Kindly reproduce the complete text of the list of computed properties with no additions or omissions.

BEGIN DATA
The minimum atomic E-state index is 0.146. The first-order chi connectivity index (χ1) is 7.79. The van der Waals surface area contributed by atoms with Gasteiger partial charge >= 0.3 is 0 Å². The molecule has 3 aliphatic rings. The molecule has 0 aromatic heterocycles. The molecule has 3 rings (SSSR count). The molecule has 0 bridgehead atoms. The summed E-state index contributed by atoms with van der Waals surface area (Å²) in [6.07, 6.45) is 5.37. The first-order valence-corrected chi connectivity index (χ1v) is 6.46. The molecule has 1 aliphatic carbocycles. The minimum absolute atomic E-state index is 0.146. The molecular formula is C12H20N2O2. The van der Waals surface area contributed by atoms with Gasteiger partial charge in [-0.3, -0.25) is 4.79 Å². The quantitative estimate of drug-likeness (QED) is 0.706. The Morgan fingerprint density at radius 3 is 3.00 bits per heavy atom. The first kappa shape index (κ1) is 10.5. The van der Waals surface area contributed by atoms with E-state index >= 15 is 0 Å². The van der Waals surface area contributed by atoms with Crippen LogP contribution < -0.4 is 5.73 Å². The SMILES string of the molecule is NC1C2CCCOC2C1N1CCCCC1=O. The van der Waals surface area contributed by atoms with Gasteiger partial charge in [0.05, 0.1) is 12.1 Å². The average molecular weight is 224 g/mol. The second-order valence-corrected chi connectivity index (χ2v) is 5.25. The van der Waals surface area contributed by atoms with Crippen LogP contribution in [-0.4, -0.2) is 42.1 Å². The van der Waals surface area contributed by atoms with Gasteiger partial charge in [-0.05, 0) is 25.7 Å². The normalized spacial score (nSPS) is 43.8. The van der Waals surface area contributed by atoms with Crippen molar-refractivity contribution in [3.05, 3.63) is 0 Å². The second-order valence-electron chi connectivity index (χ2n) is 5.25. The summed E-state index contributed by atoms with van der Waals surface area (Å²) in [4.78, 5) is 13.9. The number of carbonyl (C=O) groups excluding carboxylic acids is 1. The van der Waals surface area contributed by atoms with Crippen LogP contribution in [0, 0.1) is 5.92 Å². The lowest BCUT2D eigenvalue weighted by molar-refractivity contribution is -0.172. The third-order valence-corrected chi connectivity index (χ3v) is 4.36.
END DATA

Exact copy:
The minimum atomic E-state index is 0.146. The first-order chi connectivity index (χ1) is 7.79. The van der Waals surface area contributed by atoms with Gasteiger partial charge >= 0.3 is 0 Å². The molecule has 3 aliphatic rings. The molecule has 0 aromatic heterocycles. The molecule has 3 rings (SSSR count). The molecule has 0 bridgehead atoms. The summed E-state index contributed by atoms with van der Waals surface area (Å²) in [6.07, 6.45) is 5.37. The first-order valence-corrected chi connectivity index (χ1v) is 6.46. The molecule has 1 aliphatic carbocycles. The minimum absolute atomic E-state index is 0.146. The molecular formula is C12H20N2O2. The van der Waals surface area contributed by atoms with Gasteiger partial charge in [-0.3, -0.25) is 4.79 Å². The quantitative estimate of drug-likeness (QED) is 0.706. The Morgan fingerprint density at radius 3 is 3.00 bits per heavy atom. The first kappa shape index (κ1) is 10.5. The van der Waals surface area contributed by atoms with E-state index >= 15 is 0 Å². The van der Waals surface area contributed by atoms with Crippen LogP contribution < -0.4 is 5.73 Å². The SMILES string of the molecule is NC1C2CCCOC2C1N1CCCCC1=O. The van der Waals surface area contributed by atoms with Gasteiger partial charge in [0.05, 0.1) is 12.1 Å². The average molecular weight is 224 g/mol. The second-order valence-corrected chi connectivity index (χ2v) is 5.25. The van der Waals surface area contributed by atoms with Crippen LogP contribution in [-0.4, -0.2) is 42.1 Å². The van der Waals surface area contributed by atoms with Gasteiger partial charge in [-0.05, 0) is 25.7 Å². The normalized spacial score (nSPS) is 43.8. The van der Waals surface area contributed by atoms with Crippen molar-refractivity contribution in [3.05, 3.63) is 0 Å². The second-order valence-electron chi connectivity index (χ2n) is 5.25. The summed E-state index contributed by atoms with van der Waals surface area (Å²) in [4.78, 5) is 13.9. The number of carbonyl (C=O) groups excluding carboxylic acids is 1. The van der Waals surface area contributed by atoms with Crippen LogP contribution in [0, 0.1) is 5.92 Å². The lowest BCUT2D eigenvalue weighted by molar-refractivity contribution is -0.172. The third-order valence-corrected chi connectivity index (χ3v) is 4.36.